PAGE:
Together with Dutch agricultural cooperation CZAV and a local farmer, Cosun has started a unique experiment to determine whether profitable farming can go hand in hand with nature development. The feasibility of this called ‘strip cropping’ is being studied in a 12 hectare field in the south of the Netherlands. Cosun business groups Aviko, Sensus and Suiker Unie are involved in this 7-years study.
Strip cropping is an ecologically balanced method of arable farming. Ten crops will be grown in strips of six metres wide. Useful insects will be able to jump from one strip to another but harmful ones will not, academic research suggests. The width of the strips is also adjusted to the standardized size of harvesters and other farm machines. Next to potatoes, sugar beet and chicory, strips of rye, summer wheat and marrowfat peas will be included. Other strips will feature flowers, hedges and beetle banks.
Fields that are strip cropped are less vulnerable to diseases and pests than monoculture fields and suffer far less crop loss. Crop protection is left largely to insects. The use of herbicides and pesticides is kept to a minimum. It is hoped that the studied field, called Nature Field, will support a rich biodiversity, high soil fertility and economical and sustainable food production.
The Nature Field concept was initially floated by HAS University of Applied Sciences (the Netherlands). “To assure global food supply and enabled by mechanisation, arable farming mainly focused on producing as much as possible at the lowest possible cost for decades”, explains lecturer Erwin van Woudenberg. “Combining nature and arable farming is an important next step. It stimulates biodiversity, creates a beautiful landscape and reduces the use of crop protection agents.” HAS University of Applied Sciences has therefore studied how we can develop a nature area with regular crops that produce a profitable harvest. That’s the Nature Field. Theoretically, it should be feasible. We have to find out whether it will also be economically viable.”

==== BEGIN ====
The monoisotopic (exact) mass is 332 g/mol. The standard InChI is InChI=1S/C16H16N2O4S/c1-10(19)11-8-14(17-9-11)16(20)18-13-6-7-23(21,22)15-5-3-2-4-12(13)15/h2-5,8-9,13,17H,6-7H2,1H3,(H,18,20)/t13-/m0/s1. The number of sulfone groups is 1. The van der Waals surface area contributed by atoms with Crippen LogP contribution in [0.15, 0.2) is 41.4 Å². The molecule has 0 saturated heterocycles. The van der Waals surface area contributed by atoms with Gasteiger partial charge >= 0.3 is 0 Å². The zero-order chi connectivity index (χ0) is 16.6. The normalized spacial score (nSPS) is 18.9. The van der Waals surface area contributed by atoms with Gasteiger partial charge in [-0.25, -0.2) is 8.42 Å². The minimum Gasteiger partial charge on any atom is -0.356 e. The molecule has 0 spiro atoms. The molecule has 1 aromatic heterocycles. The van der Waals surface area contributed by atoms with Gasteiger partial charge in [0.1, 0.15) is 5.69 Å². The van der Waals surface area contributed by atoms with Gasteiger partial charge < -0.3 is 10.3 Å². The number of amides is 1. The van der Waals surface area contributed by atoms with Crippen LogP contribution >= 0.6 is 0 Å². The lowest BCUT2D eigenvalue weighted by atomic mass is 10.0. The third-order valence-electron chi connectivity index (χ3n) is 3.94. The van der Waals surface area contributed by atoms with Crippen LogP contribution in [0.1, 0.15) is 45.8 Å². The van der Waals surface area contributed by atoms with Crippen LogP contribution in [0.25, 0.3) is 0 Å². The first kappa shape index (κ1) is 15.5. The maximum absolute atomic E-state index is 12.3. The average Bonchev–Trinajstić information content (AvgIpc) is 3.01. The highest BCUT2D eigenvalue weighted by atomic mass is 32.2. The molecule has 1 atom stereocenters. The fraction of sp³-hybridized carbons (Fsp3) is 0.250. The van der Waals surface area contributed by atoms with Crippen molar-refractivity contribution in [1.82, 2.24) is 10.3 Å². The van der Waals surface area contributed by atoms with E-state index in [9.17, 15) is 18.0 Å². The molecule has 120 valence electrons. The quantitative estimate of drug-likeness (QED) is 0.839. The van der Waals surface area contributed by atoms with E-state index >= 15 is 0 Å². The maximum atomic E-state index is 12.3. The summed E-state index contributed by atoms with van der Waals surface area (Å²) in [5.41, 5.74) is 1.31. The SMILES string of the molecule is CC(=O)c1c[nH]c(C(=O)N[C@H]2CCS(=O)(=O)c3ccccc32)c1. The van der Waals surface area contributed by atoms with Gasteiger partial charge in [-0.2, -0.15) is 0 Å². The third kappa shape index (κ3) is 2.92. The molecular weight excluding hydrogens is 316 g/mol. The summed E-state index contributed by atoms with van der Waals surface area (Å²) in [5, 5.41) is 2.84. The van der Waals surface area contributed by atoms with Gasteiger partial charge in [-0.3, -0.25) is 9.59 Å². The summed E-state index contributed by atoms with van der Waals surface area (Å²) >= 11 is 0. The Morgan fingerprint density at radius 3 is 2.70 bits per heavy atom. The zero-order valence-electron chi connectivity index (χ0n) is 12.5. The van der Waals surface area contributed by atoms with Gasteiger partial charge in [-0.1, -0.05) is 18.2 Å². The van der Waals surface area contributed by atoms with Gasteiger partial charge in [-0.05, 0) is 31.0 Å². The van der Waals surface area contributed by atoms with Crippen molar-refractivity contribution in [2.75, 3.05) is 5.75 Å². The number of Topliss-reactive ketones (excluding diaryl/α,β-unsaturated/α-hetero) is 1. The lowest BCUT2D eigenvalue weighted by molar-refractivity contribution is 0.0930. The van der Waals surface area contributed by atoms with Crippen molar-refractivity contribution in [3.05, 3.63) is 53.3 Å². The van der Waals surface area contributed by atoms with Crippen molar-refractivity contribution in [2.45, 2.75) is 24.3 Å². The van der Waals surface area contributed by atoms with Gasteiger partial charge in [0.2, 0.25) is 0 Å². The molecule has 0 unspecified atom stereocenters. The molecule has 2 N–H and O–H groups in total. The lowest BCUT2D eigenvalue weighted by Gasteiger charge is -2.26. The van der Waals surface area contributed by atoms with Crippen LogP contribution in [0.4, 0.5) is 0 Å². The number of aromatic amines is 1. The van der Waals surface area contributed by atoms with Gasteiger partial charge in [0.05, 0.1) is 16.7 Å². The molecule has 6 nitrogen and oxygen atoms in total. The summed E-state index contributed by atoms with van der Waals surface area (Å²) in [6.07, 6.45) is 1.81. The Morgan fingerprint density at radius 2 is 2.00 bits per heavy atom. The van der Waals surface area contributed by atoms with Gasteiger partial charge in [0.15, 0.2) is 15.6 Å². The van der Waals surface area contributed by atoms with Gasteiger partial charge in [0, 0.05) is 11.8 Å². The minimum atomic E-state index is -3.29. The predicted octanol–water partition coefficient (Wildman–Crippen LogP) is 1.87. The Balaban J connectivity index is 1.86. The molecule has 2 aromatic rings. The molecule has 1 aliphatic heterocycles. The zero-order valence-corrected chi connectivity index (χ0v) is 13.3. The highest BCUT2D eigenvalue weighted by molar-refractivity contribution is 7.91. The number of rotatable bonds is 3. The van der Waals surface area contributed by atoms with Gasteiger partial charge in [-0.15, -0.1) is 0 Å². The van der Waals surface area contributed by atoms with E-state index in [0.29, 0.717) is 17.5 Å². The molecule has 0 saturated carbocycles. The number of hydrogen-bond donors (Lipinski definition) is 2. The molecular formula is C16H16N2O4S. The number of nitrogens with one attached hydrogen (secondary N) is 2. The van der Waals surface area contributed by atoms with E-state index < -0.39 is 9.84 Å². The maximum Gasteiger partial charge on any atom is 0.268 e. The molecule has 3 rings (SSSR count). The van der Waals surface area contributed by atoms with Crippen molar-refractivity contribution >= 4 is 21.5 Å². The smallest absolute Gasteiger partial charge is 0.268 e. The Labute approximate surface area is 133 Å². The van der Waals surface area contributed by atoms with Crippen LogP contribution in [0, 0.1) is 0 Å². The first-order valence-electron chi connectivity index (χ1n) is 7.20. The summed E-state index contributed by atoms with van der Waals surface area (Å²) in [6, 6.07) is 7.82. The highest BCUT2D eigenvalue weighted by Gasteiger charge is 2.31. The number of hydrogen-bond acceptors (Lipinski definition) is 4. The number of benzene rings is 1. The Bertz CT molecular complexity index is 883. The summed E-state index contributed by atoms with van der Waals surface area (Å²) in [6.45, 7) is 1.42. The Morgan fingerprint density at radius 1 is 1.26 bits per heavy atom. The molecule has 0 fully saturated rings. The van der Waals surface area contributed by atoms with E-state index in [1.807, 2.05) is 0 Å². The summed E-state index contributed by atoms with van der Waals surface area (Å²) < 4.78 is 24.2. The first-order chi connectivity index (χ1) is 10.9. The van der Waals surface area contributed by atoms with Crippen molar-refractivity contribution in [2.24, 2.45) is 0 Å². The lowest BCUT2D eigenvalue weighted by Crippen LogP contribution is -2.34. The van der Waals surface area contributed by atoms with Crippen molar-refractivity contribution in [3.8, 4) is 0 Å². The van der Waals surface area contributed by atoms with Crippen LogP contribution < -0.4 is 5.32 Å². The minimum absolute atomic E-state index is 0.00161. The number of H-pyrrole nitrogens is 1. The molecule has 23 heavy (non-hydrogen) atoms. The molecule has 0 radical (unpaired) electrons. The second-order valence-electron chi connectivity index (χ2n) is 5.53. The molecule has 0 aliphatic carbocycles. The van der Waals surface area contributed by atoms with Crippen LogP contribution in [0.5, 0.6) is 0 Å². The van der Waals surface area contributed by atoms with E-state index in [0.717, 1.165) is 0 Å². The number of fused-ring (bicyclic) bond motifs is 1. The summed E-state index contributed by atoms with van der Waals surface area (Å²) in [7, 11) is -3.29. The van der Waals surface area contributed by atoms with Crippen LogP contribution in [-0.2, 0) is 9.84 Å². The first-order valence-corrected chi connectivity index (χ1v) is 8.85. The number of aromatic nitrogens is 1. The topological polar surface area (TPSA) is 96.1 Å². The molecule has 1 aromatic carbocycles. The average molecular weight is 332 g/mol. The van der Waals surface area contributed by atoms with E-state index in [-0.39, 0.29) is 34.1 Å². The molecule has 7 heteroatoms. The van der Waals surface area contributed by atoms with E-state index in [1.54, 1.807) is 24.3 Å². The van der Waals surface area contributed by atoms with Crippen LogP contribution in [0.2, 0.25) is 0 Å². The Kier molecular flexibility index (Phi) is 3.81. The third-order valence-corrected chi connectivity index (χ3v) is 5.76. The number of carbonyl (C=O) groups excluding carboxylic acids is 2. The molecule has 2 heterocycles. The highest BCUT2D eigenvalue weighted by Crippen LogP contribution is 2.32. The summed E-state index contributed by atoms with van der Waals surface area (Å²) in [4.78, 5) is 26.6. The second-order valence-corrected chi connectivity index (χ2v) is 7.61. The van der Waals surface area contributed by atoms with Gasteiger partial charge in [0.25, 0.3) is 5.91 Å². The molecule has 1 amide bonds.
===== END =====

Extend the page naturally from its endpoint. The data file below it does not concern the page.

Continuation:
Cosun’s sustainability ambitions
With its business groups Suiker Unie, Sensus and Aviko, Cosun has taken the initiative together with CZAV and a local farmer to test the theory in practice. “The Nature Field is a perfect match to Cosun’s sustainability ambitions,” says René Schunselaar, Agro manager at Sensus. “We will fund any additional costs of the study project and support the farmer with advice.” That the time is right to study alternative cropping systems is also due to the precision farming methods that are emerging. “They open the door to small-scale but robust arable production methods,” Schunselaar explains. “Cosun is willingly taking the initiative to gain practical experience, also of the commercial side.”
Spring crops were recently sown in the Nature Field. The experience gained will be used over the years to refine and experiment with, for instance, the use of insects and other crop protection agents. “If the Nature Field is a success, it will be an exemplary project for all arable farmers, not only in the Netherlands, but throughout the world,” Erwin van Woudenberg concludes.